Q: How does FAIR fit into this picture?
A: Prior to FAIR, we had yet to come up with a methodology that is viable and accurate to put in front of decision makers to say, "You can generate $20 million worth of revenue but you’re taking on an additional $15 million of risk," that is a statistically relevant and accurate– that’s been the Holy Grail of the cyber risk environment for many a year. That’s the good news.
The challenge for FAIR is to take it to the next level. FAIR analyses don’t scale down well. The value proposition when you get beyond say the Fortune 500 to smaller shops or mid-tier organizations who may fit in that critical infrastructure is iffy. Such organizations just want to lower their risk. For them, the important question is not just the quantification but rather a mechanism that allows the FAIR user to say “if I adjust these three things, I can bring that risk figure down from 10 to 5 or whatever.” Until we can do that, we’re going to have a problem promulgating the FAIR methodology as best we might.
Problem two is that FAIR requires a base knowledge of statistics. If you have to defend the statistical viability of the results you get through FAIR, to say it’s more than another bunch of smoke-and-mirrors numbers, how are you going to translate that knowledge to the old guys and gals who are running the environment and haven’t had a statistics class in 30 years? More importantly, how are you going to equip the new guys with that knowledge?
(EDITORS NOTE: There are now enterprise software solutions available in the market that guide users through such risk analyses without requiring advanced statistics skills, including our Technical Advisor, RiskLens)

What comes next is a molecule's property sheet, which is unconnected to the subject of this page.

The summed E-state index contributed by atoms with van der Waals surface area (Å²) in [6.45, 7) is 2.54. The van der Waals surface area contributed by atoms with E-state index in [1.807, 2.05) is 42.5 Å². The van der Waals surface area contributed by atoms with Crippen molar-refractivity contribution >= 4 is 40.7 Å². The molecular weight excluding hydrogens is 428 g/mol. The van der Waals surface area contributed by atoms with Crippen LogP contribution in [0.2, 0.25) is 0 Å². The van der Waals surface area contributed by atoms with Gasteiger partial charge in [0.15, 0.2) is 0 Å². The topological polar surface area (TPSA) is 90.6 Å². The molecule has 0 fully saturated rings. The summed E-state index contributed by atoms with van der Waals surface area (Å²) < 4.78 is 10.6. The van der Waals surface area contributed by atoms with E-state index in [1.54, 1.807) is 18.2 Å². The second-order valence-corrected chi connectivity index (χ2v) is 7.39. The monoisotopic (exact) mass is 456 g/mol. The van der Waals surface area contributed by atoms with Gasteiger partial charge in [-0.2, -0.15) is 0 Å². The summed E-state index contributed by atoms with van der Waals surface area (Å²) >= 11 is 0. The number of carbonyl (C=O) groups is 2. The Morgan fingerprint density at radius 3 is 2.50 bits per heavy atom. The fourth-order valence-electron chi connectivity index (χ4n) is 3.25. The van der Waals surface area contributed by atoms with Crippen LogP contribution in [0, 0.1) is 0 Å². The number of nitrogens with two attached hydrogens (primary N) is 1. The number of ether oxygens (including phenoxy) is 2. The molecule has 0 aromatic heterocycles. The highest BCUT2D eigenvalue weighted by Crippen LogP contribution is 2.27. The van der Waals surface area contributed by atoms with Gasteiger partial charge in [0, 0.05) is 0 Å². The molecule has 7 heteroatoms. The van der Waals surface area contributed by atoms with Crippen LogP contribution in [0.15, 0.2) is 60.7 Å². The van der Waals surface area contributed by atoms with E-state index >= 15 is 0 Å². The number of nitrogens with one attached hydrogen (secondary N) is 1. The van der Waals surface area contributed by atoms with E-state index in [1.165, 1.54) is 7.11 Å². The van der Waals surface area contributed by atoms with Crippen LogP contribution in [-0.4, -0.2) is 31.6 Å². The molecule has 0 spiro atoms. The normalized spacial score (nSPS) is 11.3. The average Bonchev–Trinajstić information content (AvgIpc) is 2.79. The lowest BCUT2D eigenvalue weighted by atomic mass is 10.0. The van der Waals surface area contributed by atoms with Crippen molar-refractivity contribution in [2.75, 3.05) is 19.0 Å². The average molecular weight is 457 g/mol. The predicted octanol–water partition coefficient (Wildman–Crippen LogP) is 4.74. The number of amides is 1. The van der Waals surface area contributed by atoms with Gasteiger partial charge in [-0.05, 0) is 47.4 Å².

Q: You wrote a white paper a while ago on the ‘Security Warrior 2.0’ as a critique of the education process and more generally the mentality in the cybersecurity profession. What was your point?
A: We get two types of individual produced from an academic point of view for the cybersecurity profession.
The first type tends to come out of engineering schools: They’re great at the technology, they’re great coders and their critical thinking skills outside of programming are so-so. They don’t understand how the bad guy thinks and they don’t understand governance, risk and compliance.
Then we get great governance folks usually coming out of business schools who have some understanding of technology but not in enough depth to figure out how to implement, to know the technical tradeoffs and challenges. They tend to be very focused on audit and controls without understanding potential impacts within the technical environment, or the critical thinking skills to know ‘how do I make lemonade out of two apples and a kumquat’ in this environment.
Security requires a holistic, interdisciplinary view and I’m seeing academic institutions not willing to be interdisciplinary. It’s one of the reasons why we have a shortfall in talent now, because academia is not responding to our needs and producing the type of individuals we need.
For me, the overarching goal in producing future cybersecurity warriors is to produce that renaissance individual. I built my program at ASU around that. FAIR, in my opinion, is a component of what the renaissance individual needs to know and understand.
Hear Kim Jones speak as moderator of the panel discussion “Dealing with Ransomware: Pay the Ransom or Pay More by Dealing with the Consequences?” at the 2018 FAIR Conference, October 16 and 17 at Carnegie Mellon University, Pittsburgh. See the FAIRCON18 agenda here.